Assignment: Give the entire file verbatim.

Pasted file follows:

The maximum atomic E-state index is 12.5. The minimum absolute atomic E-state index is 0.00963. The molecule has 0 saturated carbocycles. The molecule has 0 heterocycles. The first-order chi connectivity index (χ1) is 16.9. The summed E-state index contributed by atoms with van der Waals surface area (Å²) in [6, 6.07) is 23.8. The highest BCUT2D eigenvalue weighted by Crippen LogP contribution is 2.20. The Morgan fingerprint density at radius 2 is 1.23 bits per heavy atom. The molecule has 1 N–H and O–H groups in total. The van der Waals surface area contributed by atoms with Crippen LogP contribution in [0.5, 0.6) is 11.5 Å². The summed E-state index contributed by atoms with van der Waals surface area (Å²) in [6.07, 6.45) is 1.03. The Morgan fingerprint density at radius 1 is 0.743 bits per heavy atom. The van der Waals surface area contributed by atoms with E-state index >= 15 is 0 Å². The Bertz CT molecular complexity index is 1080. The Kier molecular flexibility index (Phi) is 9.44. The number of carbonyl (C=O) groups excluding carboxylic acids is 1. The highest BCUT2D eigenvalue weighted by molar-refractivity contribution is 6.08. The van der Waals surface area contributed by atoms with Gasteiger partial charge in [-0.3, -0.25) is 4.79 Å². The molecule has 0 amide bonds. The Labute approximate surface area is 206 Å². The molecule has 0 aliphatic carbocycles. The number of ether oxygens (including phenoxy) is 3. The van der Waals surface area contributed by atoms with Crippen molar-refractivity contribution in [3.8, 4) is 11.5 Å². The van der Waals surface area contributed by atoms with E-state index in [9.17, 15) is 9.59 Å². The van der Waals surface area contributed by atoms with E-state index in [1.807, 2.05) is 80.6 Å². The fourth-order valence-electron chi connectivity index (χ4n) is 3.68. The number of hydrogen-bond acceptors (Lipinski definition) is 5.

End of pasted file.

The maximum atomic E-state index is 12.5. The minimum absolute atomic E-state index is 0.00963. The molecule has 0 saturated carbocycles. The molecule has 0 heterocycles. The first-order chi connectivity index (χ1) is 16.9. The summed E-state index contributed by atoms with van der Waals surface area (Å²) in [6, 6.07) is 23.8. The highest BCUT2D eigenvalue weighted by Crippen LogP contribution is 2.20. The Morgan fingerprint density at radius 2 is 1.23 bits per heavy atom. The molecule has 1 N–H and O–H groups in total. The van der Waals surface area contributed by atoms with Crippen LogP contribution in [0.5, 0.6) is 11.5 Å². The summed E-state index contributed by atoms with van der Waals surface area (Å²) in [6.07, 6.45) is 1.03. The Morgan fingerprint density at radius 1 is 0.743 bits per heavy atom. The van der Waals surface area contributed by atoms with E-state index >= 15 is 0 Å². The Bertz CT molecular complexity index is 1080. The Kier molecular flexibility index (Phi) is 9.44. The number of carbonyl (C=O) groups excluding carboxylic acids is 1. The highest BCUT2D eigenvalue weighted by molar-refractivity contribution is 6.08. The van der Waals surface area contributed by atoms with Gasteiger partial charge in [-0.3, -0.25) is 4.79 Å². The molecule has 0 amide bonds. The Labute approximate surface area is 206 Å². The molecule has 0 aliphatic carbocycles. The number of ether oxygens (including phenoxy) is 3. The van der Waals surface area contributed by atoms with Crippen molar-refractivity contribution in [3.8, 4) is 11.5 Å². The van der Waals surface area contributed by atoms with E-state index in [9.17, 15) is 9.59 Å². The van der Waals surface area contributed by atoms with E-state index in [1.807, 2.05) is 80.6 Å². The fourth-order valence-electron chi connectivity index (χ4n) is 3.68. The number of hydrogen-bond acceptors (Lipinski definition) is 5.